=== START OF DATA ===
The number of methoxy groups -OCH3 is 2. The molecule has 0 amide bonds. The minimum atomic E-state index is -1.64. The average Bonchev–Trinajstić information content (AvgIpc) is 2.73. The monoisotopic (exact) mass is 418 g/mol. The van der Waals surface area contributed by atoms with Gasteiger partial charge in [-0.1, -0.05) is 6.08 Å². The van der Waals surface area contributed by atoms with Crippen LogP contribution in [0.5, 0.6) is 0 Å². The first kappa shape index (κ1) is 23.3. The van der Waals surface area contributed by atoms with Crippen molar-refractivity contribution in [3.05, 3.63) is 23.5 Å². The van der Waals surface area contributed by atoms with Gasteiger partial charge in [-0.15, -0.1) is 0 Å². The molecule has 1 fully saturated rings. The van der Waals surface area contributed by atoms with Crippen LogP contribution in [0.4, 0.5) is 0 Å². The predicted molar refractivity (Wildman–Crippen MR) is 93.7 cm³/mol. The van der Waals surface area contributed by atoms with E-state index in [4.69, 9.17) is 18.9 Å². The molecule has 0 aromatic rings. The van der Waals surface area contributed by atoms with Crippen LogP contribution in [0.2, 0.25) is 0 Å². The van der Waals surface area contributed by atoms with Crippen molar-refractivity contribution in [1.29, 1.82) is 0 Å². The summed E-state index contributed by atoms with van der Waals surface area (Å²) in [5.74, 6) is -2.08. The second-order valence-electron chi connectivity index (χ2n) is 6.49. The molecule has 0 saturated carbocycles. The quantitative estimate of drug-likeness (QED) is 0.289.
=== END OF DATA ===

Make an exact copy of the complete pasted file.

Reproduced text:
The number of methoxy groups -OCH3 is 2. The molecule has 0 amide bonds. The minimum atomic E-state index is -1.64. The average Bonchev–Trinajstić information content (AvgIpc) is 2.73. The monoisotopic (exact) mass is 418 g/mol. The van der Waals surface area contributed by atoms with Gasteiger partial charge in [-0.1, -0.05) is 6.08 Å². The van der Waals surface area contributed by atoms with Crippen LogP contribution in [0.5, 0.6) is 0 Å². The first kappa shape index (κ1) is 23.3. The van der Waals surface area contributed by atoms with Crippen molar-refractivity contribution in [3.05, 3.63) is 23.5 Å². The van der Waals surface area contributed by atoms with Gasteiger partial charge in [-0.15, -0.1) is 0 Å². The molecule has 1 fully saturated rings. The van der Waals surface area contributed by atoms with Crippen LogP contribution in [0.4, 0.5) is 0 Å². The predicted molar refractivity (Wildman–Crippen MR) is 93.7 cm³/mol. The van der Waals surface area contributed by atoms with E-state index in [4.69, 9.17) is 18.9 Å². The molecule has 0 aromatic rings. The van der Waals surface area contributed by atoms with Crippen LogP contribution in [0.2, 0.25) is 0 Å². The van der Waals surface area contributed by atoms with Crippen molar-refractivity contribution in [1.29, 1.82) is 0 Å². The summed E-state index contributed by atoms with van der Waals surface area (Å²) in [5.74, 6) is -2.08. The second-order valence-electron chi connectivity index (χ2n) is 6.49. The molecule has 0 saturated carbocycles. The quantitative estimate of drug-likeness (QED) is 0.289.